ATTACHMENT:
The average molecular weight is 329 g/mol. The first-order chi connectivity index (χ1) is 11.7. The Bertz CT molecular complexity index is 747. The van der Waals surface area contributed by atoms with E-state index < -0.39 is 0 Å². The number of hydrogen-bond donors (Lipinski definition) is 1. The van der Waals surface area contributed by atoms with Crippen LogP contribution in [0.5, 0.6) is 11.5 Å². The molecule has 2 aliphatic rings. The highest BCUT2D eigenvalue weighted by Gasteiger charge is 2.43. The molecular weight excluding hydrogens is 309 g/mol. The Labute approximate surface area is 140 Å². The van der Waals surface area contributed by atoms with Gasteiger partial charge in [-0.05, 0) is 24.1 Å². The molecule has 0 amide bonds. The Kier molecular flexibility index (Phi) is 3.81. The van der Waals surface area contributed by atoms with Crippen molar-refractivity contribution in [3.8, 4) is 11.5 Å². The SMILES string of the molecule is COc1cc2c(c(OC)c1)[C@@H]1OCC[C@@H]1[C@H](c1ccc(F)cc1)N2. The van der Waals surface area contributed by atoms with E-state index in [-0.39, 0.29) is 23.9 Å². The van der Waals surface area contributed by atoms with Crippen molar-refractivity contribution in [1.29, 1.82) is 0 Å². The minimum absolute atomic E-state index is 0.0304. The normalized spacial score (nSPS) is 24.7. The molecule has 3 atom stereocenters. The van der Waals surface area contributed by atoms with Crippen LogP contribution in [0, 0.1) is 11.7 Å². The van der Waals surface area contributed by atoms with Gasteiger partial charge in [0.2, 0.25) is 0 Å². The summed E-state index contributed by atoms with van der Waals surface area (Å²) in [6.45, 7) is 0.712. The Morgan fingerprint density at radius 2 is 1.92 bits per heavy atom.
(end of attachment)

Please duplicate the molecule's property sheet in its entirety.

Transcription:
The average molecular weight is 329 g/mol. The first-order chi connectivity index (χ1) is 11.7. The Bertz CT molecular complexity index is 747. The van der Waals surface area contributed by atoms with E-state index < -0.39 is 0 Å². The number of hydrogen-bond donors (Lipinski definition) is 1. The van der Waals surface area contributed by atoms with Crippen LogP contribution in [0.5, 0.6) is 11.5 Å². The molecule has 2 aliphatic rings. The highest BCUT2D eigenvalue weighted by Gasteiger charge is 2.43. The molecular weight excluding hydrogens is 309 g/mol. The Labute approximate surface area is 140 Å². The van der Waals surface area contributed by atoms with Gasteiger partial charge in [-0.05, 0) is 24.1 Å². The molecule has 0 amide bonds. The Kier molecular flexibility index (Phi) is 3.81. The van der Waals surface area contributed by atoms with Crippen molar-refractivity contribution in [3.8, 4) is 11.5 Å². The SMILES string of the molecule is COc1cc2c(c(OC)c1)[C@@H]1OCC[C@@H]1[C@H](c1ccc(F)cc1)N2. The van der Waals surface area contributed by atoms with E-state index in [-0.39, 0.29) is 23.9 Å². The van der Waals surface area contributed by atoms with Crippen molar-refractivity contribution in [1.29, 1.82) is 0 Å². The minimum absolute atomic E-state index is 0.0304. The normalized spacial score (nSPS) is 24.7. The molecule has 3 atom stereocenters. The van der Waals surface area contributed by atoms with Crippen LogP contribution in [0, 0.1) is 11.7 Å². The van der Waals surface area contributed by atoms with Gasteiger partial charge in [0.2, 0.25) is 0 Å². The summed E-state index contributed by atoms with van der Waals surface area (Å²) in [6.45, 7) is 0.712. The Morgan fingerprint density at radius 2 is 1.92 bits per heavy atom.